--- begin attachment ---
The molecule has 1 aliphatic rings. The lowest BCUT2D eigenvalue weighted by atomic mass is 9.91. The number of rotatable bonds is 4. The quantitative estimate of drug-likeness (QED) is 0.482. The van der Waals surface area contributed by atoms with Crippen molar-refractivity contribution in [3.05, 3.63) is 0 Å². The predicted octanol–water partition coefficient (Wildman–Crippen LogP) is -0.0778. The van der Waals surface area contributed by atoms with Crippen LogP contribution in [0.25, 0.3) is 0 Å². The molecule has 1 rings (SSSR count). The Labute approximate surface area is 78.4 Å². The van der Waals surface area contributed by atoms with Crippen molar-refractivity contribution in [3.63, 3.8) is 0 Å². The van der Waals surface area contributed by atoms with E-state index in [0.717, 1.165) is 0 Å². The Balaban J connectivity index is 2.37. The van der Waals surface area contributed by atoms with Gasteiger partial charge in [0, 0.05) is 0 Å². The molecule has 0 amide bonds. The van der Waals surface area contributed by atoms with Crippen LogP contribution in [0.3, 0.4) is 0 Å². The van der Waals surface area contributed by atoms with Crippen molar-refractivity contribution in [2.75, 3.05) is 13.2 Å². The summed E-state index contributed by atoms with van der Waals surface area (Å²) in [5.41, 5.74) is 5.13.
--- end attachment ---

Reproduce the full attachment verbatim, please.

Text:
The molecule has 1 aliphatic rings. The lowest BCUT2D eigenvalue weighted by atomic mass is 9.91. The number of rotatable bonds is 4. The quantitative estimate of drug-likeness (QED) is 0.482. The van der Waals surface area contributed by atoms with Crippen molar-refractivity contribution in [3.05, 3.63) is 0 Å². The predicted octanol–water partition coefficient (Wildman–Crippen LogP) is -0.0778. The van der Waals surface area contributed by atoms with Crippen LogP contribution in [0.25, 0.3) is 0 Å². The molecule has 1 rings (SSSR count). The Labute approximate surface area is 78.4 Å². The van der Waals surface area contributed by atoms with Crippen molar-refractivity contribution in [3.63, 3.8) is 0 Å². The van der Waals surface area contributed by atoms with E-state index in [0.717, 1.165) is 0 Å². The Balaban J connectivity index is 2.37. The van der Waals surface area contributed by atoms with Gasteiger partial charge in [0, 0.05) is 0 Å². The molecule has 0 amide bonds. The van der Waals surface area contributed by atoms with Crippen LogP contribution in [0.3, 0.4) is 0 Å². The van der Waals surface area contributed by atoms with Crippen molar-refractivity contribution in [2.75, 3.05) is 13.2 Å². The summed E-state index contributed by atoms with van der Waals surface area (Å²) in [5.41, 5.74) is 5.13.